If you consider your startup as a social FinTech, or social enterprise in general, then creating a positive impact is at the heart of the company's mission. What are the benefits of identifying specific aspects of the positive impact that your social enterprise can have? You can understand the characteristics of your social impact more in-depth. Furthermore, you can create metrics to measure them, then create objectives in order to improve each aspect of the company’s overall impact.
There are three main types of social impact metrics, those that measure: output, outcome and impact. We’ll explain the differences below.
In order to realize the benefits of measuring impact, we will look at this from 3 different perspectives: investors, customers and employees.
Measuring impact is also a big plus for investors. There has been an exponential rise in interest for “Impact Investments”. The total AUM for the Impact Investment sector hit an impressive high of $715 billion in 2020, according to Global Impact Investing Network (GIIN). This total AUM has been more than doubling each year (130% CAGR) since 2015. Investors believe that measuring impact is crucial for a social enterprise looking for investment. This is because investors can truly see, in a quantitative way, what positive impact their money is creating. By clearly displaying a social enterprises impact using metrics, it is easier for investment managers to get the green light, in addition to selling the opportunity to other investors.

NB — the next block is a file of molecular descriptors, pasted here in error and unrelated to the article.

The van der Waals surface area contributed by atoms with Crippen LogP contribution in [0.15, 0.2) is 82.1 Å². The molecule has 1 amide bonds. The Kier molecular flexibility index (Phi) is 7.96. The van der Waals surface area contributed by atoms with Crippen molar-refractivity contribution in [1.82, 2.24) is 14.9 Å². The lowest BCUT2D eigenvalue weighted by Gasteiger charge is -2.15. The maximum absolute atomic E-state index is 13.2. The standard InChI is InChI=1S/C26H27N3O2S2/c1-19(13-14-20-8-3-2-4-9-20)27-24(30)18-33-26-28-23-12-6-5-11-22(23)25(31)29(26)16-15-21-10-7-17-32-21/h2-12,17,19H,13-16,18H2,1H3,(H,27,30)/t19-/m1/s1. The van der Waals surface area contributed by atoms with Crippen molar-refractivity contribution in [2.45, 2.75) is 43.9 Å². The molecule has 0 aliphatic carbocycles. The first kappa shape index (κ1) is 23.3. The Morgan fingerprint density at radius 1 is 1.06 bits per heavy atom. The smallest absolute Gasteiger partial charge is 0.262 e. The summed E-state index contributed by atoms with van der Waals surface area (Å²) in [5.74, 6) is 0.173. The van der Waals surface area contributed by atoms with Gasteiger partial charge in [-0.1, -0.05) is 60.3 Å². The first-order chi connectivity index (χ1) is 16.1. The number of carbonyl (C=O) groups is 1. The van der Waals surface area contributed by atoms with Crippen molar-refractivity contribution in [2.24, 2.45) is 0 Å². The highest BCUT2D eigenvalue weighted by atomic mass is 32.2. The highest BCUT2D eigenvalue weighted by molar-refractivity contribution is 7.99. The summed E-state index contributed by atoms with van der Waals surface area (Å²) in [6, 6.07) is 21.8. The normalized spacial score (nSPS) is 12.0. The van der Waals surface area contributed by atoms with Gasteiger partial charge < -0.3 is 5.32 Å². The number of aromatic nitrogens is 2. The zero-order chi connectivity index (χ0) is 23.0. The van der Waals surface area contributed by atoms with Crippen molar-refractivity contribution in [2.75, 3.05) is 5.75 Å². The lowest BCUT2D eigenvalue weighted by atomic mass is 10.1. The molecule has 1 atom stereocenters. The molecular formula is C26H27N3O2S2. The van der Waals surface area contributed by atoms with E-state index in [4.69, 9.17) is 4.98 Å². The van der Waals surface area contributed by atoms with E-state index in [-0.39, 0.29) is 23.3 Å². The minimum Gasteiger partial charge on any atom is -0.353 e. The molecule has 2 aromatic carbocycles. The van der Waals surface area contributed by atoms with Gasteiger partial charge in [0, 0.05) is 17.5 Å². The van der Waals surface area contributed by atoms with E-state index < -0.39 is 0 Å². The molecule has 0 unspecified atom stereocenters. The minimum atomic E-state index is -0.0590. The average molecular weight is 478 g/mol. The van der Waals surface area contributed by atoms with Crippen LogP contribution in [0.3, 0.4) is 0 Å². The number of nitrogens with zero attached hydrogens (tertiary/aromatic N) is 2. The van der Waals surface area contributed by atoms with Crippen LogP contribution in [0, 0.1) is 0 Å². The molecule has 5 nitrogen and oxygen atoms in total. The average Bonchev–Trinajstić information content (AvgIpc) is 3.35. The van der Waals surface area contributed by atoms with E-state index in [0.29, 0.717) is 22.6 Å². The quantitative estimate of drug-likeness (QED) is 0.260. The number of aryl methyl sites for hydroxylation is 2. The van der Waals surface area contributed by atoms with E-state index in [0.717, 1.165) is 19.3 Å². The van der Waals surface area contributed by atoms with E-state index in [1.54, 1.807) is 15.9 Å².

By viewing impact metrics with a marketing perspective, it is noted that customers understand the company's aims more easily. Communicating your work effectively builds engagement with clients. Furthermore, using empirical data as evidence of your social FinTech's positive impact gives the narrative more credibility. Although testimonials are a great way of getting this message across, social impact metrics are clearer, more credible and get straight to the point.
Employees have also shown to become more motivated when they can directly see what impact their work is having. For example, seeing an increase in customers’ “quality of life” – proven by surveys sent to clients – can motivate employees. Or knowing that there are 100 more ‘microentrepreneurs’ in a rural area. Of which 75% of them state they are now more financially stable, thanks to your social FinTech. This would motivate employees at a higher level, in comparison to solely assuming their work is having a positive effect.
If you’re a social FinTech, or a social enterprise in general that is looking for some examples of metrics to implement, then you should check out IRIS+. It was launched by GIIN, which is a non-profit that has the aim of catalyzing the impact investment segment. "Impact investors" and social enterprises consider the IRIS+ list of metrics as the universal standard.